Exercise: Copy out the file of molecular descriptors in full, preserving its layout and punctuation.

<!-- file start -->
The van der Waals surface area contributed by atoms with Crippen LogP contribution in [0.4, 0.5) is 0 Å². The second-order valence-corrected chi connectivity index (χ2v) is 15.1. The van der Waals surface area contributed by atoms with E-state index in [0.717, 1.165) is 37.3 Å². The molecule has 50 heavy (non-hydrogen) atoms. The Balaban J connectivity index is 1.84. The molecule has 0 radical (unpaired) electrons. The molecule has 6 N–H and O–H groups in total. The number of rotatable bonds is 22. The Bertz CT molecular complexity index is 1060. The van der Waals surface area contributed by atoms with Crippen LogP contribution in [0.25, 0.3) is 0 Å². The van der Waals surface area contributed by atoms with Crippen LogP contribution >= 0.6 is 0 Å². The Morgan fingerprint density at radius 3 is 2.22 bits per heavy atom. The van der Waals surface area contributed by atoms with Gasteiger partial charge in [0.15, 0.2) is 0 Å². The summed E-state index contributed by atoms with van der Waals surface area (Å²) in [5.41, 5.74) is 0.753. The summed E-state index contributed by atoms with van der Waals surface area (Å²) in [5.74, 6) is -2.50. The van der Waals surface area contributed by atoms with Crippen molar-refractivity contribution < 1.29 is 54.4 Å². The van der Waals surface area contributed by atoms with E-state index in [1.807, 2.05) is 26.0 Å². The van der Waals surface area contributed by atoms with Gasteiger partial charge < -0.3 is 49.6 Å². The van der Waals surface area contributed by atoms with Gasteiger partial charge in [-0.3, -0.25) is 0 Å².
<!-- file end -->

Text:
The van der Waals surface area contributed by atoms with Crippen LogP contribution in [0.4, 0.5) is 0 Å². The second-order valence-corrected chi connectivity index (χ2v) is 15.1. The van der Waals surface area contributed by atoms with E-state index in [0.717, 1.165) is 37.3 Å². The molecule has 50 heavy (non-hydrogen) atoms. The Balaban J connectivity index is 1.84. The molecule has 0 radical (unpaired) electrons. The molecule has 6 N–H and O–H groups in total. The number of rotatable bonds is 22. The Bertz CT molecular complexity index is 1060. The van der Waals surface area contributed by atoms with Crippen LogP contribution in [0.25, 0.3) is 0 Å². The van der Waals surface area contributed by atoms with Crippen LogP contribution >= 0.6 is 0 Å². The Morgan fingerprint density at radius 3 is 2.22 bits per heavy atom. The van der Waals surface area contributed by atoms with Gasteiger partial charge in [0.15, 0.2) is 0 Å². The summed E-state index contributed by atoms with van der Waals surface area (Å²) in [5.41, 5.74) is 0.753. The summed E-state index contributed by atoms with van der Waals surface area (Å²) in [5.74, 6) is -2.50. The van der Waals surface area contributed by atoms with Crippen molar-refractivity contribution < 1.29 is 54.4 Å². The van der Waals surface area contributed by atoms with E-state index in [1.807, 2.05) is 26.0 Å². The van der Waals surface area contributed by atoms with Gasteiger partial charge < -0.3 is 49.6 Å². The van der Waals surface area contributed by atoms with Gasteiger partial charge in [-0.3, -0.25) is 0 Å².